Historically low cattle inventories in the US are projected to fall even further

Updated Mar 15, 2023
Cattle inventories are the lowest they’ve been in more than half a century, and will drop even further, said James Mitchell, extension livestock economist for the University of Arkansas System Division of Agriculture.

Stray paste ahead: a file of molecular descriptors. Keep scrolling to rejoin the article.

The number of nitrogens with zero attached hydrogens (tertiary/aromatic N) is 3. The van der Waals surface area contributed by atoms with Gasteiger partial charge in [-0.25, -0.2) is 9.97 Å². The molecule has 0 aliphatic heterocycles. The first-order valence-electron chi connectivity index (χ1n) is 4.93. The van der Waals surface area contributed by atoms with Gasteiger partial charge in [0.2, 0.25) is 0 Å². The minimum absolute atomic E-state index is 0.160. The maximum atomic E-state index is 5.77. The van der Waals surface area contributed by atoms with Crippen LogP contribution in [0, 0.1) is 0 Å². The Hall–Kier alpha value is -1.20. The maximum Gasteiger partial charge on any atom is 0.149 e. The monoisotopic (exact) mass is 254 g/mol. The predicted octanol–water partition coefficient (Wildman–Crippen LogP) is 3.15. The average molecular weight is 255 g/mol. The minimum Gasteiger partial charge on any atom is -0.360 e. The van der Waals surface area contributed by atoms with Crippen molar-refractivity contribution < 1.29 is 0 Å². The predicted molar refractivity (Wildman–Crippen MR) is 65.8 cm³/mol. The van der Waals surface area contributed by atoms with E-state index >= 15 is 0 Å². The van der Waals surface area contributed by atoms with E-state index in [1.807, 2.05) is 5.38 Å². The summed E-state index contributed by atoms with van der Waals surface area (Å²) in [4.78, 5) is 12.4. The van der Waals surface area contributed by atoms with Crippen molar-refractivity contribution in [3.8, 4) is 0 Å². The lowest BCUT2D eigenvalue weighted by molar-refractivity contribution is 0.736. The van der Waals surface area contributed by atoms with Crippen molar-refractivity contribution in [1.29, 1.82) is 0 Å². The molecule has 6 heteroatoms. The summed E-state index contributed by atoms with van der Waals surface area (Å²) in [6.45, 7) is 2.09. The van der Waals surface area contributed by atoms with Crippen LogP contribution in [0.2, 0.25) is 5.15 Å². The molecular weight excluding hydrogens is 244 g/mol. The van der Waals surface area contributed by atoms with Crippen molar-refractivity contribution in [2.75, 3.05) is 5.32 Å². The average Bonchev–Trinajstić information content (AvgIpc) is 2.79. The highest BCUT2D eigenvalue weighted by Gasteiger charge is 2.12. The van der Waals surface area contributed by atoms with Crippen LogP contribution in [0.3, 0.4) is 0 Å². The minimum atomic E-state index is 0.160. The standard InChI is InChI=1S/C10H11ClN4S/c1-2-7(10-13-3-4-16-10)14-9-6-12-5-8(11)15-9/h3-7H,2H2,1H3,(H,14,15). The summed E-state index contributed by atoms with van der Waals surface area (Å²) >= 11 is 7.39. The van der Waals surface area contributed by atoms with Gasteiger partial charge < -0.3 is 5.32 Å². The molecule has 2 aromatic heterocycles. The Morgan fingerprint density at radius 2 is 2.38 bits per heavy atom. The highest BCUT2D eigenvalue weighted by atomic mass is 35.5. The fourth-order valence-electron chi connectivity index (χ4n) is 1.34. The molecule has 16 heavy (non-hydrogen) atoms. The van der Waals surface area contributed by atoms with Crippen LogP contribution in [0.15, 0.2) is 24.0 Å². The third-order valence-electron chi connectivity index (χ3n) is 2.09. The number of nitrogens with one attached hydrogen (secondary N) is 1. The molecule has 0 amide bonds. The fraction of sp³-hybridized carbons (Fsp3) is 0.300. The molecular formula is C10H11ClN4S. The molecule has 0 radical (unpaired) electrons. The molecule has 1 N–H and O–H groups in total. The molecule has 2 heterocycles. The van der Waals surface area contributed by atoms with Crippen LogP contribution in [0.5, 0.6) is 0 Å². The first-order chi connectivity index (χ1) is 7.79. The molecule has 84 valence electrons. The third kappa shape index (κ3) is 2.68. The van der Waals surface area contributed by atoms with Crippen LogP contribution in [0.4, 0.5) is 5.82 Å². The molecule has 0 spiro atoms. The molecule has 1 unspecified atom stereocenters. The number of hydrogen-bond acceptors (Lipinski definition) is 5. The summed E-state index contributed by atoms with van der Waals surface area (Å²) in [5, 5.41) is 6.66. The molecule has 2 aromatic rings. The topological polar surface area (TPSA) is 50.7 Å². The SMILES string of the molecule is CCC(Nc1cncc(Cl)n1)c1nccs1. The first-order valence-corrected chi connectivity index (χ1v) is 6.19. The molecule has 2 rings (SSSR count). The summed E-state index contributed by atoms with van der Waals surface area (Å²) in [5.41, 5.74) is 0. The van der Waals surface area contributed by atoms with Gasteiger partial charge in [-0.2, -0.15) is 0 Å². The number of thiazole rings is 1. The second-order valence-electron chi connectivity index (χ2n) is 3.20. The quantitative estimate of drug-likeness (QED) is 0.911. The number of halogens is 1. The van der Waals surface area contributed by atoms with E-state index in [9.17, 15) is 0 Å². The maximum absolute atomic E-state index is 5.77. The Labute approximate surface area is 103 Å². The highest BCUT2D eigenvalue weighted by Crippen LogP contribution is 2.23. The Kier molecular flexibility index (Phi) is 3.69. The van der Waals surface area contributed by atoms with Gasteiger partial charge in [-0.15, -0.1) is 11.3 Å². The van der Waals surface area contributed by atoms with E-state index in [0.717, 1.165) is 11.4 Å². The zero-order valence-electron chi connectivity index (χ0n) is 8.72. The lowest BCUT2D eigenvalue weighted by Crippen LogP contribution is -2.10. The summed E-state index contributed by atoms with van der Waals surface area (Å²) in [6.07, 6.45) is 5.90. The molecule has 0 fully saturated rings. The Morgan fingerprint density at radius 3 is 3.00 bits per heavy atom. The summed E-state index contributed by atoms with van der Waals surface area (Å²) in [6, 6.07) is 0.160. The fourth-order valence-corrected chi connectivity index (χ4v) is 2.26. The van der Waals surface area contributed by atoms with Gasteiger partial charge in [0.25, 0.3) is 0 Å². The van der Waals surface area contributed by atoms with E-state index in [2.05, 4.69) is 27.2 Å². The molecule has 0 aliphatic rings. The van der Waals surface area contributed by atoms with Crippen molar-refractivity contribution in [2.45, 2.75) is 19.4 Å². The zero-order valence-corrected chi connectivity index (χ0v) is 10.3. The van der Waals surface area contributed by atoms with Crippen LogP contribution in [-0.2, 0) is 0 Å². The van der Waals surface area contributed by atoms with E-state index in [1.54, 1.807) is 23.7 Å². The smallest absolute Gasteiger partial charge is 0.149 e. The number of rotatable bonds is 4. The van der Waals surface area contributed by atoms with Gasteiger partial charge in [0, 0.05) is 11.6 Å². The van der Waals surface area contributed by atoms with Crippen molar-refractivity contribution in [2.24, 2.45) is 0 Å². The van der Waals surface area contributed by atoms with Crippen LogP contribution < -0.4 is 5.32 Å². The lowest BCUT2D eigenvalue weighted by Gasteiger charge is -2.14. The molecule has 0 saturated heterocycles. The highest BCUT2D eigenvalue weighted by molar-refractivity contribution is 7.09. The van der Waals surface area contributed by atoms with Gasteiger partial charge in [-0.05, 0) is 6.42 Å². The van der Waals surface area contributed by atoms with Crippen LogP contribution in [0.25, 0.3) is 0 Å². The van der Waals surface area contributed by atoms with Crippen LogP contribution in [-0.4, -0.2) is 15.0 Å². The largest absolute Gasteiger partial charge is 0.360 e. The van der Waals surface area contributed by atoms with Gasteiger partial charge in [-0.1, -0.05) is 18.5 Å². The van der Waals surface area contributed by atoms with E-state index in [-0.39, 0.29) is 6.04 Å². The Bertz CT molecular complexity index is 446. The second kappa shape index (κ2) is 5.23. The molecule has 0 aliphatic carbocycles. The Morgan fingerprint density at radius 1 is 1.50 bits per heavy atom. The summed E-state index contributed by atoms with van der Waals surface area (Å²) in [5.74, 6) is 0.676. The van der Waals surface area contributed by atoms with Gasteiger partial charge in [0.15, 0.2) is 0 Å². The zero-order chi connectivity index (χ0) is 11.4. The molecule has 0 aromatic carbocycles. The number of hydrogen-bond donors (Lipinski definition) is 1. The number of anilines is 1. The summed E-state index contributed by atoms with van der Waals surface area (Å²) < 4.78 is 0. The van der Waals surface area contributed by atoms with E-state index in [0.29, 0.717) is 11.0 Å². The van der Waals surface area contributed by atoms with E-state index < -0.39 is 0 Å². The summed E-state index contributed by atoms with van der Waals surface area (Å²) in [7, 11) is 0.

Drought during 2022 prompted many ranchers to liquidate herds after unable to find hay to feed their cattle. “Have we found the bottom? No,” Mitchell said. “It will be 2025 until we see any significant expansion on a national level. In terms of any national impact, we’re not done with herd liquidation. All the hay we were hoping to get did not arrive. I don’t think people are quite done selling cows.” Mitchell said beef production has recovered from the pandemic’s precipitous drop in 2020 but is forecast to decline through 2023. With tighter beef production, expect beef prices to be slightly higher, he said. “The quantity side of this is per-capita beef consumption, which is forecast at 56.3 pounds per person in 2023,” Mitchell said. That number compares with 59.2 pounds per person in 2022 and 58.8 pounds per person in 2021. Some are going to quote this as erosion in beef demand. This is not the case. This number is misleading. We should be calling this per-capita availability.” ...
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